A few weeks before the end of the summer I went to a family reunion. My dad's side of the family is very close and we have reunions every other year or so. I had a chance to talk quite a bit with my relatives about what it's like to teach in my district, and they were surprised by a lot of what I had to say, so I thought I'd share some of those things here.
It's funny, too, because my dad's sister was a lifelong teacher and her husband went into teaching after years being miserable in his first career. The two of them are now, as my brother and I like to say, poster children for the joys of a much-deserved retirement. But even though we've had these two teachers in the family for years, most of my family doesn't get teaching.
OK, in no particular order...
1. My dad's other sister (whose children went to one of the wealthiest public schools in the suburbs of a major US city) was stunned to discover that the federal government gives students free or reduced price lunch as well as free breakfast. (About 90% of the students at my school are on free or reduced lunch.) When I told her that families need to provide proof of their income to qualify and that they do not game the system, she seemed skeptical at first.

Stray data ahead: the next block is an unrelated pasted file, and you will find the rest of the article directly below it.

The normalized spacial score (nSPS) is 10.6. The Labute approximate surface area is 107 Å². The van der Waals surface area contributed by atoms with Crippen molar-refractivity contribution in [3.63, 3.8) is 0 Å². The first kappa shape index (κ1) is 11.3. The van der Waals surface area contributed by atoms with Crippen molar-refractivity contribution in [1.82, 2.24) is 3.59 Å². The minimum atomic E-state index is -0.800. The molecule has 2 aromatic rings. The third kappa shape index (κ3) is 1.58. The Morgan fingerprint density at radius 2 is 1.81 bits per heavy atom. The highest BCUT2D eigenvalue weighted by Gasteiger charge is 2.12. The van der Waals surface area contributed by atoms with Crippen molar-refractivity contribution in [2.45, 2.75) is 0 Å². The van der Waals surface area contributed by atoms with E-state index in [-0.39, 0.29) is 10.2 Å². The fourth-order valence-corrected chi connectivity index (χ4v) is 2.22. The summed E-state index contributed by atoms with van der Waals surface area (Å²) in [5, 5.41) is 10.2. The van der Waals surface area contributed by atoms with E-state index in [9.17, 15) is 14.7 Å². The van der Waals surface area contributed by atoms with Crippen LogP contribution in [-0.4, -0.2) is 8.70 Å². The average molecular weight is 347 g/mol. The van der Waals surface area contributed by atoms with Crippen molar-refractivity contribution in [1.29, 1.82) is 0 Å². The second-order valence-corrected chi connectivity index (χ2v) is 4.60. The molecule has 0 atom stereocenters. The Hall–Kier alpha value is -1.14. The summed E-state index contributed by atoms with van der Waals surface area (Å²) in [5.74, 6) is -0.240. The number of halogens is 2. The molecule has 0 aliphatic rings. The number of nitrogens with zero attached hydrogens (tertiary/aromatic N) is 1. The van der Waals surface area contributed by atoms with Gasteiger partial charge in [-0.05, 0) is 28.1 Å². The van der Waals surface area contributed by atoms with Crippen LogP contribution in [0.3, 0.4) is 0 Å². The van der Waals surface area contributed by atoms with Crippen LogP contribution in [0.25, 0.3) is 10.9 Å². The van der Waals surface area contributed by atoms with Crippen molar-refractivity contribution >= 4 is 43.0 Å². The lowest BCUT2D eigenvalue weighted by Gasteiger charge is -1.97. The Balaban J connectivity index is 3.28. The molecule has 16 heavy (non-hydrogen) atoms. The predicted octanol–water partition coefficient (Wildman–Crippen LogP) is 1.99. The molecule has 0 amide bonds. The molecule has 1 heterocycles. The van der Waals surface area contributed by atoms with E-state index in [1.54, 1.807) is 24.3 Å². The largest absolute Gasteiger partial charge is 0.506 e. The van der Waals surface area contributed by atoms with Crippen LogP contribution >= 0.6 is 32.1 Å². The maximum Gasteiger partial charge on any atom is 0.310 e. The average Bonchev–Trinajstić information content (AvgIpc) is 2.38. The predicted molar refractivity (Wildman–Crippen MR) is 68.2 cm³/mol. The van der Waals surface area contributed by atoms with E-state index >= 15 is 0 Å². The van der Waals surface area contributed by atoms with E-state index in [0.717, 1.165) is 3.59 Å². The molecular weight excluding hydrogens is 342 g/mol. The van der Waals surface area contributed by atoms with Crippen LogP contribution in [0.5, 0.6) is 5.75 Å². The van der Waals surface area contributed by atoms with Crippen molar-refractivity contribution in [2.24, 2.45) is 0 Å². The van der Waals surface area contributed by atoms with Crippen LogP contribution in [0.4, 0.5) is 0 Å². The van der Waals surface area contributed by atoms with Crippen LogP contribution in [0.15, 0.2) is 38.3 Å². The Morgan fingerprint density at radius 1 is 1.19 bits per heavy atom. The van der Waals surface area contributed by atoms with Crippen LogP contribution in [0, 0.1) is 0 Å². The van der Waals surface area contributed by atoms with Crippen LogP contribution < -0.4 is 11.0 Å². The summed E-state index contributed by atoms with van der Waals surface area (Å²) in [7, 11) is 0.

2. At my school, students are offered a choice between chicken patties and pizza for lunch EVERY DAY. Their "vegetable" is an apple or an orange. Their drink is a sugary orange drink.
3. I probably spent $1000 of my own money on school materials last year.
4. This year, my department did not have enough money to buy more than one book per quarter. So we have 4 books to teach this year. And we added a whole new grade level.
5. I spend at least an hour every day making photocopies.
6. I teach approximately 150 students (my mom has heard this number a dozen times and she is still stunned every. single. time.)
7. Last year, I taught a class of 35 students, and I only had 32 desks. The other 3 students sat at a table that I had, so it wasn't so bad.
8. Many of my students do not have a computer in their homes.
9. Many of my students read below the 5th grade level as high school students.
10. Many of my students need glasses and can't afford them.